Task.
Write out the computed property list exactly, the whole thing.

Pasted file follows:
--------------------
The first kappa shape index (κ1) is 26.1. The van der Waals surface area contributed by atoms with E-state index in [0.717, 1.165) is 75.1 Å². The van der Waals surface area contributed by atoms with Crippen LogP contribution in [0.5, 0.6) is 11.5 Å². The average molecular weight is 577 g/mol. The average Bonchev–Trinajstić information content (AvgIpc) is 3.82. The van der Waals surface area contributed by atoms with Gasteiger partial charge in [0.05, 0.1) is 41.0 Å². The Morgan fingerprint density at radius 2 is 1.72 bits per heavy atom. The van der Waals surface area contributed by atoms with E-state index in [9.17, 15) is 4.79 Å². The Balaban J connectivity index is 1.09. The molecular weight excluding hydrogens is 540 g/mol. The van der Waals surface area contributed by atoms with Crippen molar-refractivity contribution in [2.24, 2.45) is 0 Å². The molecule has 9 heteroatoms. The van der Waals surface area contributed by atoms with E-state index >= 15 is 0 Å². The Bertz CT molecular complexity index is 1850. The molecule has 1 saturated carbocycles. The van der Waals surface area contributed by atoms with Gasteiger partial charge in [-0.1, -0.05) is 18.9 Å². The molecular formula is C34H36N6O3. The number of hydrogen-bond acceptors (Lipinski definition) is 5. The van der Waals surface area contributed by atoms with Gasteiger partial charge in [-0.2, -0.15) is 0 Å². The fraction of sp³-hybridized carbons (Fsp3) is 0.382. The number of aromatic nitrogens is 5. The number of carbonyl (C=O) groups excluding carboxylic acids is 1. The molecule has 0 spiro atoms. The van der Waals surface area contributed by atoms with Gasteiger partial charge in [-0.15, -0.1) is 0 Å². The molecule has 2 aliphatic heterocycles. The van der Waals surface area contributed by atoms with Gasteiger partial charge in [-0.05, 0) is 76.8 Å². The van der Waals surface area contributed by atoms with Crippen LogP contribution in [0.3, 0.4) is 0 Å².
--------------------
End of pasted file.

The first kappa shape index (κ1) is 26.1. The van der Waals surface area contributed by atoms with E-state index in [0.717, 1.165) is 75.1 Å². The van der Waals surface area contributed by atoms with Crippen LogP contribution in [0.5, 0.6) is 11.5 Å². The average molecular weight is 577 g/mol. The average Bonchev–Trinajstić information content (AvgIpc) is 3.82. The van der Waals surface area contributed by atoms with Gasteiger partial charge in [0.05, 0.1) is 41.0 Å². The Morgan fingerprint density at radius 2 is 1.72 bits per heavy atom. The van der Waals surface area contributed by atoms with E-state index in [9.17, 15) is 4.79 Å². The Balaban J connectivity index is 1.09. The molecular weight excluding hydrogens is 540 g/mol. The van der Waals surface area contributed by atoms with Crippen molar-refractivity contribution in [2.24, 2.45) is 0 Å². The molecule has 9 heteroatoms. The van der Waals surface area contributed by atoms with E-state index >= 15 is 0 Å². The Bertz CT molecular complexity index is 1850. The molecule has 1 saturated carbocycles. The van der Waals surface area contributed by atoms with Gasteiger partial charge in [-0.1, -0.05) is 18.9 Å². The molecular formula is C34H36N6O3. The number of hydrogen-bond acceptors (Lipinski definition) is 5. The van der Waals surface area contributed by atoms with Gasteiger partial charge in [-0.2, -0.15) is 0 Å². The fraction of sp³-hybridized carbons (Fsp3) is 0.382. The number of aromatic nitrogens is 5. The number of carbonyl (C=O) groups excluding carboxylic acids is 1. The molecule has 0 spiro atoms. The van der Waals surface area contributed by atoms with Gasteiger partial charge in [-0.15, -0.1) is 0 Å². The molecule has 2 aliphatic heterocycles. The van der Waals surface area contributed by atoms with Gasteiger partial charge in [-0.05, 0) is 76.8 Å². The van der Waals surface area contributed by atoms with Crippen LogP contribution in [0.3, 0.4) is 0 Å².